South Africa's favouritism towards autocratic nations poisons its recipe for democracy

If the authors of the 'National Interest' policy were serious, they would have placed democracy in its rightful place within the constitutional furniture and made it the cornerstone of foreign policy.

8 August 2022 ·   5 min read

South Africa's favouritism towards autocratic nations poisons its recipe for democracy


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What is in South Africa's National Interest? South Africa's Department of International Relations and Co-operation (Dirco) has attempted to define this and its meaning for foreign policy in a new policy framework, 'South Africa's National Interest and its Advancement in a Global Environment'.

Running to 33 pages, it is a brave attempt to do the impossible: Marry inspiration from South Africa's boldly democratic constitution, with the country's desire to do nothing to defend democracy and its institutions abroad.

This is achieved by a sleight of hand. The document repeatedly claims the policy draws its inspiration from the constitution, but it chooses the parts of the constitution that are broad enough to allow it to stand with countries that patently don't support democracy.

“South Africa defines its National Interest premised on the values and ideals as enshrined in its Constitution and informed by the needs of its people. These include the eradication of the legacy of apartheid and overcoming the triple challenges of inequality, unemployment and poverty,” it states in its introduction.

Democracy is mentioned later on: “As a country, South Africa upholds the values of democracy as a system of governance that provides for an open society, which allows its people to express themselves on who and how to be governed. It is similarly a political aspiration that is firmly protected and promoted on the African continent and beyond.”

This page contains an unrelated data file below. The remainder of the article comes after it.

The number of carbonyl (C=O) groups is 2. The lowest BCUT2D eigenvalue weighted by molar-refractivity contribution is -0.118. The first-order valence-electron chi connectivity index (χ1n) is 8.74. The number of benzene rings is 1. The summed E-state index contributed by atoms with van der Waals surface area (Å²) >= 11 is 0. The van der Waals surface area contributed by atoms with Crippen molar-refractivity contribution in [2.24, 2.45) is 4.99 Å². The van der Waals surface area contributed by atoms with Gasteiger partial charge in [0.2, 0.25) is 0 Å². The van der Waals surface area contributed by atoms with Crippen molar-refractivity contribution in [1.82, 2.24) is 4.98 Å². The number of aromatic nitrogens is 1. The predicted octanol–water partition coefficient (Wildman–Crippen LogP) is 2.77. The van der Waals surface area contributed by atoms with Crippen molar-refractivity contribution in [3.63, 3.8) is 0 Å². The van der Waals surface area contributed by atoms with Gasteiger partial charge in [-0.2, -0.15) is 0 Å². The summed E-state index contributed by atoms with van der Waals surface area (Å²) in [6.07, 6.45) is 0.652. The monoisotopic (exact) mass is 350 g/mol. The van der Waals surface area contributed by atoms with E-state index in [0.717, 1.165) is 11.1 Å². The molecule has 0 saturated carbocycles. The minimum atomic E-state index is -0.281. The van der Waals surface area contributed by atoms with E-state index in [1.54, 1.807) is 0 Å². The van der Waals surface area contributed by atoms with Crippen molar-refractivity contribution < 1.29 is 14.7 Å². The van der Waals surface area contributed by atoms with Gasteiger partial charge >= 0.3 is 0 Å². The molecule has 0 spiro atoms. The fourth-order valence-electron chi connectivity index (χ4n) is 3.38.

The trouble for the authors with democracy is that it does not chime nicely with the government's flirtation with distinctly undemocratic states such as Zimbabwe to the north and Russia, whose invasion of Ukraine it has decided (after a minor kerfuffle) not to condemn.

About the kerfuffle: There was a brief moment on 24 February when Dirco, reacting to the Russian invasion boldly stated: “South Africa calls on Russia to immediately withdraw its forces from Ukraine in line with the United Nations Charter, which enjoins all member states to settle their international disputes by peaceful means in such a manner that international peace and security, and justice are not endangered.”

It was doing the obvious — taking a stand against the unprovoked and violent invasion of a democracy by an autocratic state.

But, whoever crafted that statement did not properly understand the peculiar definition of the 'national interest' that was materialising in the bowels of Dirco (or Luthuli House). The statement was quickly walked back and by the time South Africa abstained from voting for a UN resolution condemning the invasion, it had become a 'neutral' observer calling on both sides to cease hostilities.

The democracy point is important because democracy is not just one of several nice ideas enumerated in the constitution. It sits at the heart of that document and is the foundation on which the entire constitutional edifice stands.

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An open, transparent, accountable elected government is a necessary, but not a sufficient precondition for the delivery of a better life for all. For that to happen, government has to do its job. Over the last decade and a half and particularly under the stewardship of Jacob Zuma, the government has not done its job and democracy has been somewhat of a nuisance standing in the way of accumulation.

Let us not forget the proposed 'media tribunal', attempts to securitise freedom of expression, the assault on the previous Public Protector, Thuli Madonsela, and the appointment of her apparatchik successor, Busisiwe Mkhwebane. There were those ANC 'meetings' with judges to berate them for daring to take it to task. And there was cadre deployment which continues to hobble the delivery of services.

Fortunately for the country, many of these efforts to hollow out democracy were thwarted by the constitution and its defenders in civil society, among opposition parties and in the media.

That period of brazen theft is now hopefully behind us, although such optimism must be carefully couched.

For the deleterious effect of these assaults on democracy linger — a public service unable to deliver services effectively, government machinery that stands in the way of job creation and a continued populist assault on democratic values.